This approach led to different perspectives being shared which would not have surfaced in a regular business dialogue.

In 2016, James Ryan, the Dean of Harvard’s Graduate School of Education, delivered a commencement speech that, to his surprise, struck a chord far beyond the graduates in his audience. James proposed five essential questions to always keep in mind on the path through life, which I believe are relevant to leadership. The questions are simple, but expansive and powerful.

  1. ‘Wait, what?’ is a way to pause, clarify and understand
  2. ‘I wonder?’ encourages open-mindedness
  3. ‘How can I help?’ suggests a level of thoughtfulness that should accompany our instincts to be of use
  4. Couldn’t we at least? offers a way of broaching an impasse
  5. ‘What truly matters?’ is a home-base question many of us lose sight of in the crush of daily concerns (adapted from Nunez 2017)

In an interview with National Geographic published in May 2017, James Ryan was asked the following question: “As an educator, what do you think we need to be doing to teach people to be more curious and oriented toward solving problems?” He responded with the following:

I’m a big fan of project-based learning, which a number of schools follow. It’s just what it sounds like. Students are tasked with completing a project – it could be a written report, it could be some kind of performance. In order to produce it they typically have to learn things along the way, and they typically have to work with others. I think that kind of approach to education is a way to engage students and to cultivate their curiosity.

If you pick the right project, students are going to be motivated to learn what they need to know in order to complete it. It’s a way, really, of stimulating curiosity. I think it does that much more effectively than standing in front of a class and just reciting a number of facts that the students are supposed to absorb. Most if not all kids are born being at least somewhat curious. The real task for schools is to cultivate that and not to dampen it. (Nunez 2017)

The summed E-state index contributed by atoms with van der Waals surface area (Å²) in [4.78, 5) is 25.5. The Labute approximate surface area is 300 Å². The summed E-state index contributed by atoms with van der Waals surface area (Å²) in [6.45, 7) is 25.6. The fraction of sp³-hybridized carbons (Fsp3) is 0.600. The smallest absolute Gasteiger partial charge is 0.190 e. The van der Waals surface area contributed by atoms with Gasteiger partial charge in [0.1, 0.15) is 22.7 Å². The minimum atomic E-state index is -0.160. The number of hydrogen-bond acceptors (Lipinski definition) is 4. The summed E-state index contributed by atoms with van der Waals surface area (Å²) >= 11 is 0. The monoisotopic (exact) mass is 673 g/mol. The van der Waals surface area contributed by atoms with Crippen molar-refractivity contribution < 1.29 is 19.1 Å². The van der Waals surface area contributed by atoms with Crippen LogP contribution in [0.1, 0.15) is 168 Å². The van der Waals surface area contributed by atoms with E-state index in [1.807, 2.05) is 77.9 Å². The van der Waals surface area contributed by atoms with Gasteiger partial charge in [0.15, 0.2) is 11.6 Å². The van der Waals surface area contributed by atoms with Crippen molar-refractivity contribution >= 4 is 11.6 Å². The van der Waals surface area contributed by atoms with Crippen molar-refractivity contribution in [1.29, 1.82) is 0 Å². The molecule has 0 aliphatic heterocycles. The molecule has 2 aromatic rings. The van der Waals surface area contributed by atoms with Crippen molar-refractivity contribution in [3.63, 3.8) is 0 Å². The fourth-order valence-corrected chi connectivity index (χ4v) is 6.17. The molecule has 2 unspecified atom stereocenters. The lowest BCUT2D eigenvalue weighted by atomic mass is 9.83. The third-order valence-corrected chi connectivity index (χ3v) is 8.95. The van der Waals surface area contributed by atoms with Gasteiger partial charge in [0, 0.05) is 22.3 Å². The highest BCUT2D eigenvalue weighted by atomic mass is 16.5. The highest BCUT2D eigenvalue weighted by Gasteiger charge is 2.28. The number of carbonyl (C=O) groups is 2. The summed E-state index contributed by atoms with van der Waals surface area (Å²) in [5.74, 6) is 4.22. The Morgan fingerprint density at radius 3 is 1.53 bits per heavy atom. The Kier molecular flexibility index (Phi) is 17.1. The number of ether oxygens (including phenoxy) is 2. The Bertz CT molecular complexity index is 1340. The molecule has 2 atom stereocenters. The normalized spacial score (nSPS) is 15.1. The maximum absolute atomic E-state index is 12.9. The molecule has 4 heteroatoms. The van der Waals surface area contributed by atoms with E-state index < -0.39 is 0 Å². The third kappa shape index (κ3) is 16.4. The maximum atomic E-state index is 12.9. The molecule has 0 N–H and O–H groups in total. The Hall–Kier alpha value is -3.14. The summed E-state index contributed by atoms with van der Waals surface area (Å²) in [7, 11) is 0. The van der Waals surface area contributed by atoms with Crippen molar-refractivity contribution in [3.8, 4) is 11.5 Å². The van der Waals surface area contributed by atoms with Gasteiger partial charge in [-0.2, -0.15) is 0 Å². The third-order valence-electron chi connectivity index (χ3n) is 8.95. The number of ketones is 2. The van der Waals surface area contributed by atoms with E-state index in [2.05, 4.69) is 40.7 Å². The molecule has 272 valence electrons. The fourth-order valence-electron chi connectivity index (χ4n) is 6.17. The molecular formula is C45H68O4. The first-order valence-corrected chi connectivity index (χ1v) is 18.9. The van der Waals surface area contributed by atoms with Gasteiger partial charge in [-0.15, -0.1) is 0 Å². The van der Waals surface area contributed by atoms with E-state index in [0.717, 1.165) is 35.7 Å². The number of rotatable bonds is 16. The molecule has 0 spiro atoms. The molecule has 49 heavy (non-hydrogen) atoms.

This is true of organizations. The role of organizations is to unleash the intrinsic curiosity and creativity of leaders to rocket-fuel innovation, growth and performance.

Being Curious Toolkit

  1. Seek different views. Connect with leaders in different organizations, sectors and industries to learn from others. Challenge yourself to embrace an external lens and be curious about what others are doing.
  2. Initiate new conversations. Invite different people from across your organization to attend meetings when you require different points of view. Deliberately get alternative perspectives to challenge your status quo.
  3. Make curiosity tangible. Set up projects focused on live business issues to ignite creativity by establishing working groups with a mix of expertise, experience and styles.

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Ben Renshaw
Ben Renshaw is one of the world’s most sought-after leadership coaches and speakers, working with C-suite executives in FTSE 100 companies including Coca-Cola, Heathrow, IHG, P&G, Sainsbury’s, Sky and Unilever. Previous popular books are Purpose, LEAD, and SuperCoaching. Ben is also the author of Being, Purpose, Lead!, and SuperCoaching, and you can visit his website here. Ben Renshaw is an opinion columnist for the CEOWORLD magazine. Follow him on Twitter or connect on LinkedIn.